Insurance Professionals: Alberta Continuing Education –  New Expiry Dates

Insurance Professionals: Alberta Continuing Education – New Expiry Dates

To continue to provide the highest quality continuing education (CE) for insurance professionals in Alberta, the Alberta Accreditation Committee (AAC) has determined that CE without expiry dates and those accredited for longer than three years, will be phased out and no longer be accredited for CE purposes. This ensures that all CE offered aligns to current market conditions and trends.

How does this affect you?

If you’re completing your CE with ILScorp…

it doesn’t affect you at all!

ILScorp has re-accredited all of our Alberta continuing education courses to meet the new CE standards and requirements.

So don’t worry, take all the CE you need! Our courses are accredited

Alberta General CE

Each course that is accredited in Alberta will display both an Alberta Flag and an AIC#.

Alberta Life/A&S CE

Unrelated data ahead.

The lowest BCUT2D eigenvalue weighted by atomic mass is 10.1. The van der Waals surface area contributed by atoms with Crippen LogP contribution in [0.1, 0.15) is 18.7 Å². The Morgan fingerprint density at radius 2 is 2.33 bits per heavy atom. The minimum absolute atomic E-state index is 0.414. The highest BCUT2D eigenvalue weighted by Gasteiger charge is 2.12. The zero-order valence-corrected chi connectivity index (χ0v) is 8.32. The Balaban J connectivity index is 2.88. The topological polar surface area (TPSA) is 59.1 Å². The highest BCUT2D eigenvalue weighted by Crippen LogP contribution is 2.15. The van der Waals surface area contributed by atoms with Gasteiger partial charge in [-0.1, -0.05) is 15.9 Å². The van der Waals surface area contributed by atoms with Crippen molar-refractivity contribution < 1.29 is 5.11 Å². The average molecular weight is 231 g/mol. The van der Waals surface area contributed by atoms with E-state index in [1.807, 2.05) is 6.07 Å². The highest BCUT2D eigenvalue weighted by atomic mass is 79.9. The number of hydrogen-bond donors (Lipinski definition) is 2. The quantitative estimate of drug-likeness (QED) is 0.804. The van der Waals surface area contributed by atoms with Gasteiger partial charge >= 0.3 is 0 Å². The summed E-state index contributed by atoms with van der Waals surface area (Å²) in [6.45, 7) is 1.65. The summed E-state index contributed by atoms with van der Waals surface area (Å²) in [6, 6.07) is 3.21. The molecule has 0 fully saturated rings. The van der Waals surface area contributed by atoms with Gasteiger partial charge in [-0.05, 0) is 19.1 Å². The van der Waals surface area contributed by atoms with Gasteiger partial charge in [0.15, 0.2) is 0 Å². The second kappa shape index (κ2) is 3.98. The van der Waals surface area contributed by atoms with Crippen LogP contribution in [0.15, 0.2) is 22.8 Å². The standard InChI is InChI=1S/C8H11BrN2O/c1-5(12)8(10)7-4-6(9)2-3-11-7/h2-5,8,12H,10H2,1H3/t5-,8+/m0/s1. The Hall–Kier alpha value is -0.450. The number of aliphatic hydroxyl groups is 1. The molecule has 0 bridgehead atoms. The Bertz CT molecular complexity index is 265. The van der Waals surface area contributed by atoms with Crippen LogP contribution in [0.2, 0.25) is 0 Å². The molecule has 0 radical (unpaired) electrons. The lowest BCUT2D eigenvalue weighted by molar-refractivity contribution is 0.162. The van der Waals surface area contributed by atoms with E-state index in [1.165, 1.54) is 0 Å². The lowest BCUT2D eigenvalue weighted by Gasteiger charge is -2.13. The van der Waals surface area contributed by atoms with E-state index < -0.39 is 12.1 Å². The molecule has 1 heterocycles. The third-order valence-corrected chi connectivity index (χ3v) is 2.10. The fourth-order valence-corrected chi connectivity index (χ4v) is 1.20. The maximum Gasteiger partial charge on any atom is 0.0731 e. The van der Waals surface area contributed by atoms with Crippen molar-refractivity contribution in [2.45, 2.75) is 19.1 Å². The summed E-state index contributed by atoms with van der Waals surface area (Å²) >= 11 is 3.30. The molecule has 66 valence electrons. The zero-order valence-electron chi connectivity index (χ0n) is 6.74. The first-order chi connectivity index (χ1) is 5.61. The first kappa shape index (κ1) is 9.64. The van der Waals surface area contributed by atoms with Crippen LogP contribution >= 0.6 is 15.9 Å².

Remember courses that are technical in nature qualify for continuing education requirements. Again if you see the Alberta flag and the AIC# then that course is valid in Alberta. Your courses will also display the word “Technical” in the CE Credit Type field.

Courses that are sales oriented or more along the lines of broker skills, such as Angry Customers and how to Deal with Them, do not qualify for Alberta continuing education so you will not see an Alberta flag or AIC# on that course.

If you need assistance completing your 15 hours of CE, contact ILScorp today!

The Alberta Accreditation Committee, as delegated by the Minister, is responsible for reviewing and approving continuing education providers, continuing education courses, and the hours and means of calculating the continuing education hours, for each course or seminar that can be used towards the 15-hour requirement that licensed agents and adjusters must satisfy each licensing year.

Edited for ilstv.com

Overpaid workers will only pay back ‘net’ amounts under proposed new tax rules

By Terry Pedwell

THE CANADIAN PRESS

OTTAWA _ The country’s biggest civil-service union declared a victory for its members Tuesday as the Trudeau government moved to change a tax rule that has caused headaches for federal employees overpaid by the problem-plagued civil service pay system.